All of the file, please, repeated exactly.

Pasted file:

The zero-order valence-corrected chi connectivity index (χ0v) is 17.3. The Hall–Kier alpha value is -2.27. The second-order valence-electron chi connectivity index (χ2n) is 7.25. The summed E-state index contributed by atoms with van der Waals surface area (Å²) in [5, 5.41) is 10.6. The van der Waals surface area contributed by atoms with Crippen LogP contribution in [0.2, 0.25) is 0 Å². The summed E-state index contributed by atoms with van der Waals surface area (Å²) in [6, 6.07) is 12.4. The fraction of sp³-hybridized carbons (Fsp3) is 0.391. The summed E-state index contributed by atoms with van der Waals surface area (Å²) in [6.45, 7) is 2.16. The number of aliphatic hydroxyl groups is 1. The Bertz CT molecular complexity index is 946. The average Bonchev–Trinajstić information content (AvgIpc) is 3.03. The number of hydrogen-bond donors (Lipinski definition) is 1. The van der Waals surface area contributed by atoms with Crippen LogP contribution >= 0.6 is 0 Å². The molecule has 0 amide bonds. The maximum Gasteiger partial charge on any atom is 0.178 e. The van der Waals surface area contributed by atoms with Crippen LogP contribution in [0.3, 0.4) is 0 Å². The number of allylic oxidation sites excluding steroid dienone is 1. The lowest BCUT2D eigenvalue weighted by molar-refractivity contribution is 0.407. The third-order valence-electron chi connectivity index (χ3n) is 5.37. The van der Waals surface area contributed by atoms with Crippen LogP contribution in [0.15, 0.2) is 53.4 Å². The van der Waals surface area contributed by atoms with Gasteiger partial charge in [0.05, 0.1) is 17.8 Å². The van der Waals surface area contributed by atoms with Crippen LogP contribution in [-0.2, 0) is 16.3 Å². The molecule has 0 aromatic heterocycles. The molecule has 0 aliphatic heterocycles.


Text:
The zero-order valence-corrected chi connectivity index (χ0v) is 17.3. The Hall–Kier alpha value is -2.27. The second-order valence-electron chi connectivity index (χ2n) is 7.25. The summed E-state index contributed by atoms with van der Waals surface area (Å²) in [5, 5.41) is 10.6. The van der Waals surface area contributed by atoms with Crippen LogP contribution in [0.2, 0.25) is 0 Å². The summed E-state index contributed by atoms with van der Waals surface area (Å²) in [6, 6.07) is 12.4. The fraction of sp³-hybridized carbons (Fsp3) is 0.391. The summed E-state index contributed by atoms with van der Waals surface area (Å²) in [6.45, 7) is 2.16. The number of aliphatic hydroxyl groups is 1. The Bertz CT molecular complexity index is 946. The average Bonchev–Trinajstić information content (AvgIpc) is 3.03. The number of hydrogen-bond donors (Lipinski definition) is 1. The van der Waals surface area contributed by atoms with Crippen LogP contribution >= 0.6 is 0 Å². The molecule has 0 amide bonds. The maximum Gasteiger partial charge on any atom is 0.178 e. The van der Waals surface area contributed by atoms with Crippen LogP contribution in [0.3, 0.4) is 0 Å². The number of allylic oxidation sites excluding steroid dienone is 1. The lowest BCUT2D eigenvalue weighted by molar-refractivity contribution is 0.407. The third-order valence-electron chi connectivity index (χ3n) is 5.37. The van der Waals surface area contributed by atoms with Crippen LogP contribution in [0.15, 0.2) is 53.4 Å². The van der Waals surface area contributed by atoms with Gasteiger partial charge in [0.05, 0.1) is 17.8 Å². The van der Waals surface area contributed by atoms with Crippen LogP contribution in [-0.2, 0) is 16.3 Å². The molecule has 0 aromatic heterocycles. The molecule has 0 aliphatic heterocycles.